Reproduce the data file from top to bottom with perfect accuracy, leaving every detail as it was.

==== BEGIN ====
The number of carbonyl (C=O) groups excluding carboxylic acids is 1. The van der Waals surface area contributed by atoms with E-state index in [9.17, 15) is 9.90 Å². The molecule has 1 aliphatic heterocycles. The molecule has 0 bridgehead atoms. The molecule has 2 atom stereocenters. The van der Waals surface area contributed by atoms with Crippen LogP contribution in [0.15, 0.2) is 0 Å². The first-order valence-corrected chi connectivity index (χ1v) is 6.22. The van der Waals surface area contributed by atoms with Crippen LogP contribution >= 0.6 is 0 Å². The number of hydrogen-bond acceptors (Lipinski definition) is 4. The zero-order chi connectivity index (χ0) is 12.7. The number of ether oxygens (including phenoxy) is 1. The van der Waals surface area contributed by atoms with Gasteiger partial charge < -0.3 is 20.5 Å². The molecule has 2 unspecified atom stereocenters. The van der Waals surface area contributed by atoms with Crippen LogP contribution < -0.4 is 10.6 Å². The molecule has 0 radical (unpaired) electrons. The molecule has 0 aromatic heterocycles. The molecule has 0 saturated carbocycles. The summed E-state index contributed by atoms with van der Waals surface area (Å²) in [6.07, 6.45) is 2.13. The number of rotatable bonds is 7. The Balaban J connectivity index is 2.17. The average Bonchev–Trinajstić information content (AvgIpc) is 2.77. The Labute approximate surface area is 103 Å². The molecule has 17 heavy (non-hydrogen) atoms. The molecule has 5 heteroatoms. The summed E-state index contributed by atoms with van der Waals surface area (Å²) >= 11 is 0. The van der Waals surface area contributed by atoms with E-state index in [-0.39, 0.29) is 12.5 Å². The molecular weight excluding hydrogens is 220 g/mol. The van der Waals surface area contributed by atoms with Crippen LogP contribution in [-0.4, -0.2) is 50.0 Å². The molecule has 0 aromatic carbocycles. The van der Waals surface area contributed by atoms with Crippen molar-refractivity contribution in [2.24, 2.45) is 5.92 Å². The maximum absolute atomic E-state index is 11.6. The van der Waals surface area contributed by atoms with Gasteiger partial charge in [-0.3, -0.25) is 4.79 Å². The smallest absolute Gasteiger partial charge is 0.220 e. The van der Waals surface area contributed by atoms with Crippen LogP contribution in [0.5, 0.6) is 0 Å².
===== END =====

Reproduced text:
The number of carbonyl (C=O) groups excluding carboxylic acids is 1. The van der Waals surface area contributed by atoms with E-state index in [9.17, 15) is 9.90 Å². The molecule has 1 aliphatic heterocycles. The molecule has 0 bridgehead atoms. The molecule has 2 atom stereocenters. The van der Waals surface area contributed by atoms with Crippen LogP contribution in [0.15, 0.2) is 0 Å². The first-order valence-corrected chi connectivity index (χ1v) is 6.22. The van der Waals surface area contributed by atoms with Crippen LogP contribution >= 0.6 is 0 Å². The number of hydrogen-bond acceptors (Lipinski definition) is 4. The zero-order chi connectivity index (χ0) is 12.7. The number of ether oxygens (including phenoxy) is 1. The van der Waals surface area contributed by atoms with Gasteiger partial charge < -0.3 is 20.5 Å². The molecule has 2 unspecified atom stereocenters. The van der Waals surface area contributed by atoms with Crippen LogP contribution < -0.4 is 10.6 Å². The molecule has 0 radical (unpaired) electrons. The molecule has 0 aromatic heterocycles. The molecule has 0 saturated carbocycles. The summed E-state index contributed by atoms with van der Waals surface area (Å²) in [6.07, 6.45) is 2.13. The number of rotatable bonds is 7. The Balaban J connectivity index is 2.17. The average Bonchev–Trinajstić information content (AvgIpc) is 2.77. The Labute approximate surface area is 103 Å². The molecule has 17 heavy (non-hydrogen) atoms. The molecule has 5 heteroatoms. The summed E-state index contributed by atoms with van der Waals surface area (Å²) >= 11 is 0. The van der Waals surface area contributed by atoms with E-state index in [-0.39, 0.29) is 12.5 Å². The molecular weight excluding hydrogens is 220 g/mol. The van der Waals surface area contributed by atoms with Crippen LogP contribution in [-0.4, -0.2) is 50.0 Å². The molecule has 0 aromatic carbocycles. The van der Waals surface area contributed by atoms with Crippen molar-refractivity contribution in [2.24, 2.45) is 5.92 Å². The maximum absolute atomic E-state index is 11.6. The van der Waals surface area contributed by atoms with Gasteiger partial charge in [-0.3, -0.25) is 4.79 Å². The smallest absolute Gasteiger partial charge is 0.220 e. The van der Waals surface area contributed by atoms with Crippen LogP contribution in [0.5, 0.6) is 0 Å².